The Nigeria Centre for Disease Control (NCDC) has discharged additional 65 people after testing negative to the COVID-19 virus following treatment in the country.
The NCDC disclosed this on its official Twitter handle on Friday.
It stated that the nation’s total recoveries had increased to 154,643, in the last 24 hours.
The public health agency noted that the country recorded no deaths from COVID-19 on Friday, making it the 11th consecutive day that nobody died from the virus.
it also disclosed that the country recorded 45 new infections on Friday, from seven states and the Federal Capital Territory (FCT), pushing the caseload to 164,633 in the country.
The agency said the new figure, which was lower than the 100 recorded on April 22, raised the total number of infections in the country to 164,633.
It said that Lagos state had the highest figure of new cases on Friday, followed by Rivers and Delta.
“The 45 new cases were reported from Lagos-26, Rivers-10, Delta-3, Kano-2, Akwa Ibom-1, FCT-1, Kaduna-1 and Nasarawa-1,” it stated.
The agency noted that since the pandemic outbreak in Nigeria on February 2020, the country had carried out over 1.8 million tests.
It added that the nation’s active case stood at 9,990.
The public health agency noted that a multi-sectoral National Emergency Operations Centre (EOC), activated at Level 3, had continued to coordinate the national response activities in the country.
Meanwhile, the country has vaccinated over a million clients barely two months after the country received four million doses of the Oxford-AstraZeneca vaccines.
The vaccine was from COVAX, a UN-backed effort that promises access to free vaccines for up to 20 per cent of participating countries’ population.
”The current phase of vaccination covers health workers and other frontline workers although Nigerians from other groups are also getting vaccinated.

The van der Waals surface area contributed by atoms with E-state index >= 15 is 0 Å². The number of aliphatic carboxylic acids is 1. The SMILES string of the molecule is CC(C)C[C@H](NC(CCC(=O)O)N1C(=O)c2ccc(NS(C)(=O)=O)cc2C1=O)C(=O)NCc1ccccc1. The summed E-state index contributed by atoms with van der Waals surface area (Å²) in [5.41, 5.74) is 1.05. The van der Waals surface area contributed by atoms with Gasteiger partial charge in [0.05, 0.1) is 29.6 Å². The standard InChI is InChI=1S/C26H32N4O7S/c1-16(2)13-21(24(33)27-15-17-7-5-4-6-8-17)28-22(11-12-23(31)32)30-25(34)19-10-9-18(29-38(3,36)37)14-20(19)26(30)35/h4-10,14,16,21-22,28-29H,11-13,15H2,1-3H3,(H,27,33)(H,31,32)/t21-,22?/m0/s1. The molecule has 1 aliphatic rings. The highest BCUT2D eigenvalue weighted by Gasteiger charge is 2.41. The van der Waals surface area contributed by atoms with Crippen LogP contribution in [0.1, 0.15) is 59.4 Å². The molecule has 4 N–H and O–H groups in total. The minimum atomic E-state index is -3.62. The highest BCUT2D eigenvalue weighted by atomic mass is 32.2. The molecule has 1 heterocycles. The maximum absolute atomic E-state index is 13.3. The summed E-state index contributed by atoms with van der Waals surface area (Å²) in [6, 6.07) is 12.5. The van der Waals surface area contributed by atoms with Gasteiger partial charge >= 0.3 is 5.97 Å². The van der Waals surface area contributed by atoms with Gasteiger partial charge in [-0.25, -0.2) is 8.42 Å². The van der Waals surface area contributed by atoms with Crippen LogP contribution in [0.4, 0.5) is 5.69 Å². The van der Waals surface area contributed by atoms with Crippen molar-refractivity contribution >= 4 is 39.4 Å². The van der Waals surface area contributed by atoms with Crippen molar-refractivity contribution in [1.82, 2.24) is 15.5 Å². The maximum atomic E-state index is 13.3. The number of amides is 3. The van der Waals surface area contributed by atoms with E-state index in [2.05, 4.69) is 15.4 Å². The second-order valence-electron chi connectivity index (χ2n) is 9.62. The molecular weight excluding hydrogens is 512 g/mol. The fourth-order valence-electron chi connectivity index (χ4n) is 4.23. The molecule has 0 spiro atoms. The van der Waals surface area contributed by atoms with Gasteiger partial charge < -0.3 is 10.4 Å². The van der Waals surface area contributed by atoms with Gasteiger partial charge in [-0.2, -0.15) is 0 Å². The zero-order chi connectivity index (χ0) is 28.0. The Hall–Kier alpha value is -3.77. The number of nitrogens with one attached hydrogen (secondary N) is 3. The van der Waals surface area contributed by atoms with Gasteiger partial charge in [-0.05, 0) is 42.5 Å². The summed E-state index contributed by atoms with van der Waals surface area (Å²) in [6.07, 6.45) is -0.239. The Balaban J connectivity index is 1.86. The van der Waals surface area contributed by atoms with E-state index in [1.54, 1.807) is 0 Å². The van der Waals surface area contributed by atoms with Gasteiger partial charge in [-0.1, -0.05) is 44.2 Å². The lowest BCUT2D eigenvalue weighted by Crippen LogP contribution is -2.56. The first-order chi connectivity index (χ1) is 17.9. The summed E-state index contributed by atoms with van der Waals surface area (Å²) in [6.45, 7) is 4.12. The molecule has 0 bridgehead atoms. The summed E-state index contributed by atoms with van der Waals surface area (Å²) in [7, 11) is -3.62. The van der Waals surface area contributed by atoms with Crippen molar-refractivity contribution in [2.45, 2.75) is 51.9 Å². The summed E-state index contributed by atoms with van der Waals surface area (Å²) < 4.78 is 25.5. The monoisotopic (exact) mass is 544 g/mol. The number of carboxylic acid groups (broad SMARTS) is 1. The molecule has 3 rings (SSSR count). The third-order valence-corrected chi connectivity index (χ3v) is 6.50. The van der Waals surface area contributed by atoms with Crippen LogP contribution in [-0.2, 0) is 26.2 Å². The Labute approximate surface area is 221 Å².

”The inoculation of frontline health workers in some states has been completed, and attention has shifted to older adults, aged 65 and above.
“We have been careful to ensure that only those who are eligible to receive the COVID-19 vaccine in the current phase are being vaccinated.
“These include health workers and their support staff, other frontline workers, strategic leaders and in the last few days, we have also included those who meet the age requirements,” it said.
The agency also assured citizens of the efficacy of the vaccines and urged everyone to get a dose when they could.
It also aimed to get 70 million Johnson and Johnson (J&J) single-shot COVID-19 vaccines after the African Union recently announced a deal with the drugmaker for 400 million vaccine doses.
The News Agency of Nigeria (NAN) reports that the U.S. Centers for Disease Control and Prevention and the U.S. Food and Drug Administration recommended a pause in giving out J&J’s Janssen coronavirus vaccine.
This is to allow experts investigate whether it can cause blood clots and, if so, what to do about it.
However, U.S. health officials has lifted the 11-day pause on COVID-19 vaccinations using J&J single-dose shot on Friday.
This was after scientific advisers decided its benefits outweighed a rare risk of blood clot.
The U.S. government uncovered 15 vaccine recipients who developed a highly unusual kind of blood clot, out of nearly 8 million people given the J&J shot.
All were women, most under age 50. Three died, and seven remain hospitalised. (NAN)